Tom’s of Maine utilizes a range of social media engagement strategies to connect its customers with charities. “Recently we’ve really wanted to engage our consumers in helping us determine where the money goes,” said Burns. “We [started] a program called 50 States For Good, where we award money to a non-profit in every state. For the first time, we put the nominations in the hands of our consumers on social media. So by tweeting or putting up a Facebook or Instagram post with the hashtag #OneWayToHelp, they can let us know one way to help their community. Then, at random, we chose one non-profit from each state out of those nominated to receive $20,000.”
3. Share your social good story through unique content.
The more retailers promote cause marketing initiatives; the more impact they will have. Engaging customers through social media or visual content is a great way to get your story out there. Tom’s of Maine, for example, shares stories of the non-profits it supports through short videos.
“When you tell the story through their words, it’s so much more impactful,” said Burns. “We found much greater success in promoting that on social media than we have in years past.”
DICK’s also saw value in visual content. “Because we feel so passionately about billions of dollars being cut from school programs and sports [becoming] extinct, we launched a film at the Tribeca Film Festival called Keepers of the Game, which follows a high school girl’s lacrosse team in upstate New York,” said Holahan. “It was a really touching film, so we had the premiere at Tribeca and that [provided] advertising towards SportsMatter.org.”
4. Keep an eye on how other retailers are leveraging cause marketing.
When asked which of their retail peers they most admire in terms of giving back, many of the panelists highlighted TOMS Shoes. In fact, Tom’s of Maine talks about the shoe company’s strategies in meetings for inspiration.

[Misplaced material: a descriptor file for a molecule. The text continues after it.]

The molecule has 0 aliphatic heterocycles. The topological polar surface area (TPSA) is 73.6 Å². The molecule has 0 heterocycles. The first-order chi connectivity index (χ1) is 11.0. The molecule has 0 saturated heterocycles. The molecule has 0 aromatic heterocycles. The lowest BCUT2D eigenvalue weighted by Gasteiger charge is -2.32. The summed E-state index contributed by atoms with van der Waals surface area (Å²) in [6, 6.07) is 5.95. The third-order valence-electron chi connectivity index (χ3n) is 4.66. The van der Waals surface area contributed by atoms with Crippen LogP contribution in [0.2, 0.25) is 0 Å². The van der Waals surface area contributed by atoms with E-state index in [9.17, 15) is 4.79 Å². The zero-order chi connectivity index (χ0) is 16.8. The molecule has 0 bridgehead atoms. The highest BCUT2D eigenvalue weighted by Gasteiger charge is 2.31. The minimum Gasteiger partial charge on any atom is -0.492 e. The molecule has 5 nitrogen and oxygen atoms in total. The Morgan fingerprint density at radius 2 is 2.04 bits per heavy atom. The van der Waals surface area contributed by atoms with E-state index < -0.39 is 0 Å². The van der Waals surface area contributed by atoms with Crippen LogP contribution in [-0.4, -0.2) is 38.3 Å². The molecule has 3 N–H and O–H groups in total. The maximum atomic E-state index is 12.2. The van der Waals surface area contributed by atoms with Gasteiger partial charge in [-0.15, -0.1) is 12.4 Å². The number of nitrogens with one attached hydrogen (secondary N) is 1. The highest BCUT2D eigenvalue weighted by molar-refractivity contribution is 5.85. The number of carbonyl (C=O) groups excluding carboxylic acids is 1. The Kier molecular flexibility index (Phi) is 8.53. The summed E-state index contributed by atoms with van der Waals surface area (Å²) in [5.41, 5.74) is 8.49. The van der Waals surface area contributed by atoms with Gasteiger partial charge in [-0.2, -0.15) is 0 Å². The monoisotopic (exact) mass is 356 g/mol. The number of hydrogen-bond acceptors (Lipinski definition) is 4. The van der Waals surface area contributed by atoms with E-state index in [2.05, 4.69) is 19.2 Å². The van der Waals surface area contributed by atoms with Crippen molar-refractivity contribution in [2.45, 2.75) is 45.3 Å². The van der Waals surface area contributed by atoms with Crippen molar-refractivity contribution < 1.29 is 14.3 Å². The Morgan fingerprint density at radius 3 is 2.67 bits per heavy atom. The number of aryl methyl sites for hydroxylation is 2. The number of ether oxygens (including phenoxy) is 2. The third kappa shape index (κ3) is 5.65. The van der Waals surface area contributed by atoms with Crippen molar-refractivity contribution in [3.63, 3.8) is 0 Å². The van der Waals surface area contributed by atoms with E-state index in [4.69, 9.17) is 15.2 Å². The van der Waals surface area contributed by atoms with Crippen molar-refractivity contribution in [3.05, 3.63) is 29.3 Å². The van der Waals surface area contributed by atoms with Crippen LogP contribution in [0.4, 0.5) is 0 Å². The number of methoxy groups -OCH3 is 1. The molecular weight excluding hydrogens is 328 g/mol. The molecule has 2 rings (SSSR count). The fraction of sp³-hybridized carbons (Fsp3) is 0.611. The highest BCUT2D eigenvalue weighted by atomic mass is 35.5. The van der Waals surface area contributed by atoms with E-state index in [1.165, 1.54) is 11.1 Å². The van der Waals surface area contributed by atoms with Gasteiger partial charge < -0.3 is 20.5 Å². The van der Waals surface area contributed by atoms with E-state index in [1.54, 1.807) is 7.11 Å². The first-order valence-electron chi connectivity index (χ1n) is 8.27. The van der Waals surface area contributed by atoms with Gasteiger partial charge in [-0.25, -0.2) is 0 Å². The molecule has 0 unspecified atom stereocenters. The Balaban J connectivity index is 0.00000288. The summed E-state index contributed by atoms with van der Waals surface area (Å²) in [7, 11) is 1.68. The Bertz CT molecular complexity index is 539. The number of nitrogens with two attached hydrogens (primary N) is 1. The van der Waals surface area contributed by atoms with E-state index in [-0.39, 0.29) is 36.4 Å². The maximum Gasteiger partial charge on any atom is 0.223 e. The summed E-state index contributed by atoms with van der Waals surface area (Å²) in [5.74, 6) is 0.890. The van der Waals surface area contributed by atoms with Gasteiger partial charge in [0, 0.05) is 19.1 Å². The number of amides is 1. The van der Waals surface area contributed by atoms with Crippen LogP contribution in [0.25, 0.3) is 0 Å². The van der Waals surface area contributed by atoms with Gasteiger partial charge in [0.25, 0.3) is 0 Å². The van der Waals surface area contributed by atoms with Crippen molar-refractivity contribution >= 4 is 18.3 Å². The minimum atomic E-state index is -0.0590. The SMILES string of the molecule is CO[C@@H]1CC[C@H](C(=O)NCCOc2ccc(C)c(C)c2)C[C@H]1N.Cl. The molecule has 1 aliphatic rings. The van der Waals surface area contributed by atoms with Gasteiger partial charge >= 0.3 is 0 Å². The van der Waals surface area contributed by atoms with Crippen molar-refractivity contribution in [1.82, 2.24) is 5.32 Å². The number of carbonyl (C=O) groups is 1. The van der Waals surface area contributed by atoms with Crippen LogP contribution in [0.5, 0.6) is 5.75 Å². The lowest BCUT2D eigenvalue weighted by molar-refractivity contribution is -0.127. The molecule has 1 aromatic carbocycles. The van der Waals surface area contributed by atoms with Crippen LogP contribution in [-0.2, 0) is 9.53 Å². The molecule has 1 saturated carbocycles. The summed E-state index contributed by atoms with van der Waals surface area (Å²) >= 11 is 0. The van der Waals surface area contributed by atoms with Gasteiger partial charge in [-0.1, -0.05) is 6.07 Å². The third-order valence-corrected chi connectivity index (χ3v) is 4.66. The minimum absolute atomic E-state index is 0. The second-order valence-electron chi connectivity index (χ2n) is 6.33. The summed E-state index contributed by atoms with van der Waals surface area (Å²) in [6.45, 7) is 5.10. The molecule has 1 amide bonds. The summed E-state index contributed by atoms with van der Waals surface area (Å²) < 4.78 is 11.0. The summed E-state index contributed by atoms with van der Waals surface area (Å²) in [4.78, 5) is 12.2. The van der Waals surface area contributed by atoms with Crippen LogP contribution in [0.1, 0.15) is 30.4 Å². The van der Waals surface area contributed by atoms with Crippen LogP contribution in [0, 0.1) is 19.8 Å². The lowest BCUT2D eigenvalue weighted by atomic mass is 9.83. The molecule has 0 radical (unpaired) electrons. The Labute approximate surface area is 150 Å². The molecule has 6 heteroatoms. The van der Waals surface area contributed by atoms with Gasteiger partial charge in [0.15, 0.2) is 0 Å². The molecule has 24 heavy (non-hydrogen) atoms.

“One thing that we really admire about [TOMS Shoes] is that it’s very single-messaged and easy to understand,” said Burns. “[Consumers] learn about it with [their] first purchase. We haven’t cracked that nut yet, but that’s something that we really admire about Tom’s Shoes.”
5. The right partnerships can go a long way.
Getting a celebrity spokesperson to share your cause marketing story may be more affordable than you think. If you find a celebrity that shares the same values, they are more likely to support your initiatives for free.
“A lot of celebrities will support these efforts without even charging,” said Zaroff. “Because if you align with what they’re passionate about, they will want to leverage their celebrity for good.”
Even the right technology partner can support your social good strategies. Ace Hardware teamed up with its POS partner Epicor in 3,000 of its stores with a “change roundup” campaign, allowing customers to round up the cost of their purchase to the nearest dollar and donate the balance to charity.
“We’re still rolling out the technology,” said Calamari. “But 500 stores raised $400,000 in one month and the cashiers are really embracing it. Our technology partner has been incredibly helpful.”